Lightning bolt hit Vatican not once but TWICE hours after Pope's shock resignation
The lightning touched the roof of St. Peter's Basilica, one of the holiest Catholic churches, hours after Benedict XVI's shock announcement
The spooky moment, believed by some, to be a sign from God, was caught on camera by AFP photographer Filippo Monteforte.
Today he described how he took the incredible image which has been beamed all over the world.
He said: "I took the picture from St. Peter’s Square while sheltered by the columns. It was icy cold and raining sheets. When the storm started, I thought that lightning might strike the rod, so I decided it was worth seeing whether – if it DID strike – I could get the shot at exactly the right moment.”
Filippo, armed with a 50mm lens, waited for more than two hours and was rewarded for his patience with not one but two bolts.
He added: “The first bolt was huge and lit up the sky, but unfortunately I missed it. I had better luck the second time, and was able to snap a couple of images of the dome illuminated by the bolt.”
The lightning touched the dome of St. Peter's Basilica, one of the holiest Catholic churches, after the Pope's shock admission he lacks strength to do the job.
The Vatican stressed that no specific medical condition prompted Benedict's decision to quit - the first pontiff to do so in 600 years.
The move surprised even his closest aides, even though Benedict, 85, had made clear in the past he would step down if he became too old or infirm.
In recent years, the Pope has slowed down significantly, cutting back his foreign travel and limiting his audiences.
He now goes to and from the altar in St Peter's Basilica on a moving platform, to spare him the long walk down the aisle. Occasionally he uses a cane.
His 89-year-old brother, Georg Ratzinger, said doctors had recently advised the Pope not to take any more trans-Atlantic trips.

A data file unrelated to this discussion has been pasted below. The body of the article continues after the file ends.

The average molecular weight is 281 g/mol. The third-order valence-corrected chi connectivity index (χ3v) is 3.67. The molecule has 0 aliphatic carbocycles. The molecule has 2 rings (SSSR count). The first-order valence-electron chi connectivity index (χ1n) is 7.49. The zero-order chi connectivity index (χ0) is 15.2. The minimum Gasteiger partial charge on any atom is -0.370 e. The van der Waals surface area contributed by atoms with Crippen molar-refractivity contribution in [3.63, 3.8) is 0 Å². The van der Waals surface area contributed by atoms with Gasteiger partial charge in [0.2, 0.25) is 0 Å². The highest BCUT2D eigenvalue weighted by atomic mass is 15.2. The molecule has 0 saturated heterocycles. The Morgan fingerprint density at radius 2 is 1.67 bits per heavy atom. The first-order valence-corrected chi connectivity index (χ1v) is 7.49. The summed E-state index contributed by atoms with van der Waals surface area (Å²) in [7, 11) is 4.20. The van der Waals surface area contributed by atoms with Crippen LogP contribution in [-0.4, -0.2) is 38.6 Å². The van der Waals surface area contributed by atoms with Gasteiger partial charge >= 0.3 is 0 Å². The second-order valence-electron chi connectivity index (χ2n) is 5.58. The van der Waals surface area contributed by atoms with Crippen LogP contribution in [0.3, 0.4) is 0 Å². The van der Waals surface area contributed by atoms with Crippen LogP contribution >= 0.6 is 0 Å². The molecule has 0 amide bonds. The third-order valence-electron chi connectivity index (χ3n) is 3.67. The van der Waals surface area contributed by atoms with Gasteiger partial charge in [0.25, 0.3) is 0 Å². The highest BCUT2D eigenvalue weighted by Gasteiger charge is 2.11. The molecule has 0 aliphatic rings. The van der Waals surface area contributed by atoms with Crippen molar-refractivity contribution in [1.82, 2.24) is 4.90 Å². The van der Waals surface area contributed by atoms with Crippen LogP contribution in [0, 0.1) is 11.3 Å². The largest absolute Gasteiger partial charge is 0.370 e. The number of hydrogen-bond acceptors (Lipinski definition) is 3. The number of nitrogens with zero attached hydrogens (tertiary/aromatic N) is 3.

"His age is weighing on him," Mr Ratzinger said. "At this age my brother wants more rest."
Benedict announced his resignation in Latin during a meeting of Vatican cardinals, calling it "a decision of great importance for the life of the church."
He emphasised that carrying out the duties of being pope requires "both strength of mind and body."
He told the cardinals: "I have come to the certainty that my strengths due to an advanced age are no longer suited to an adequate exercise of the Petrine ministry."
The Vatican will hold a conclave before Easter to elect a new pope, with Benedict holding great sway over who should succeed him to lead the world's one billion Catholics.
Benedict has already hand-picked the bulk of the College of Cardinals - the princes of the church who will elect the next pope - to guarantee an equally-conservative legacy.
There are no obvious front-runners to replace him - the same situation when Benedict was elected in 2005 after the death of Pope John Paul II.
Given half of the world's Catholics live in the global south, there will once again be arguments for a pope to come from the developing world.
When Benedict was elected aged 78, he was the oldest pope chosen in nearly 300 years.
He raised the possibility of resigning if he were too old or sick to continue, when he was interviewed in 2010 for the book "Light of the World."
"If a pope clearly realises that he is no longer physically, psychologically and spiritually capable of handling the duties of his office, then he has a right, and under some circumstances, also an obligation to resign," Benedict said.
The former Cardinal Joseph Ratzinger had an intimate view as Pope John Paul II, with whom he had worked closely for nearly a quarter-century, suffered through the debilitating end of his papacy.
The Vatican said immediately after his resignation that Benedict would go to Castel Gandolfo, a summer retreat south of Rome, and then would live in a cloistered monastery.
Benedict said he would serve the church for the remainder of his days "through a life dedicated to prayer."